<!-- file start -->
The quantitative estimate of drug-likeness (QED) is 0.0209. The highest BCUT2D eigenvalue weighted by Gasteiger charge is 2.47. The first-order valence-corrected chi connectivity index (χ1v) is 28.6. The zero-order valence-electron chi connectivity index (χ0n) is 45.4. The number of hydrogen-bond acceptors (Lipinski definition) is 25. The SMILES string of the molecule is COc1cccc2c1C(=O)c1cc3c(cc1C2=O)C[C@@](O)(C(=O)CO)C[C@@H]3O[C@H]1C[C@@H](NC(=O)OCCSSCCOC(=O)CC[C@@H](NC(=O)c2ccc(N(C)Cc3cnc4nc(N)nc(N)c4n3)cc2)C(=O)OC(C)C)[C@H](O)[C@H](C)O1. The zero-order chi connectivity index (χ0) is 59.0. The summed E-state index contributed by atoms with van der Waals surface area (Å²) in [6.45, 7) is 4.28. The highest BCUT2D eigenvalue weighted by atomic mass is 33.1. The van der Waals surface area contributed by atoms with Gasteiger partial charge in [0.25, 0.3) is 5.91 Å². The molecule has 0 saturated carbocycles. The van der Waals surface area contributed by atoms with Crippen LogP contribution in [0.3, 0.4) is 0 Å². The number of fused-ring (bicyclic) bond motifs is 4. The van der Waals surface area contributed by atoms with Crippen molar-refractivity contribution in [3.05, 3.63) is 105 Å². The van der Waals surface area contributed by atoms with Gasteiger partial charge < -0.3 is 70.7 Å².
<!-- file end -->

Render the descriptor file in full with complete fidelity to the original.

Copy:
The quantitative estimate of drug-likeness (QED) is 0.0209. The highest BCUT2D eigenvalue weighted by Gasteiger charge is 2.47. The first-order valence-corrected chi connectivity index (χ1v) is 28.6. The zero-order valence-electron chi connectivity index (χ0n) is 45.4. The number of hydrogen-bond acceptors (Lipinski definition) is 25. The SMILES string of the molecule is COc1cccc2c1C(=O)c1cc3c(cc1C2=O)C[C@@](O)(C(=O)CO)C[C@@H]3O[C@H]1C[C@@H](NC(=O)OCCSSCCOC(=O)CC[C@@H](NC(=O)c2ccc(N(C)Cc3cnc4nc(N)nc(N)c4n3)cc2)C(=O)OC(C)C)[C@H](O)[C@H](C)O1. The zero-order chi connectivity index (χ0) is 59.0. The summed E-state index contributed by atoms with van der Waals surface area (Å²) in [6.45, 7) is 4.28. The highest BCUT2D eigenvalue weighted by atomic mass is 33.1. The van der Waals surface area contributed by atoms with Gasteiger partial charge in [0.25, 0.3) is 5.91 Å². The molecule has 0 saturated carbocycles. The van der Waals surface area contributed by atoms with Crippen LogP contribution in [0.3, 0.4) is 0 Å². The number of fused-ring (bicyclic) bond motifs is 4. The van der Waals surface area contributed by atoms with Crippen molar-refractivity contribution in [3.05, 3.63) is 105 Å². The van der Waals surface area contributed by atoms with Gasteiger partial charge < -0.3 is 70.7 Å².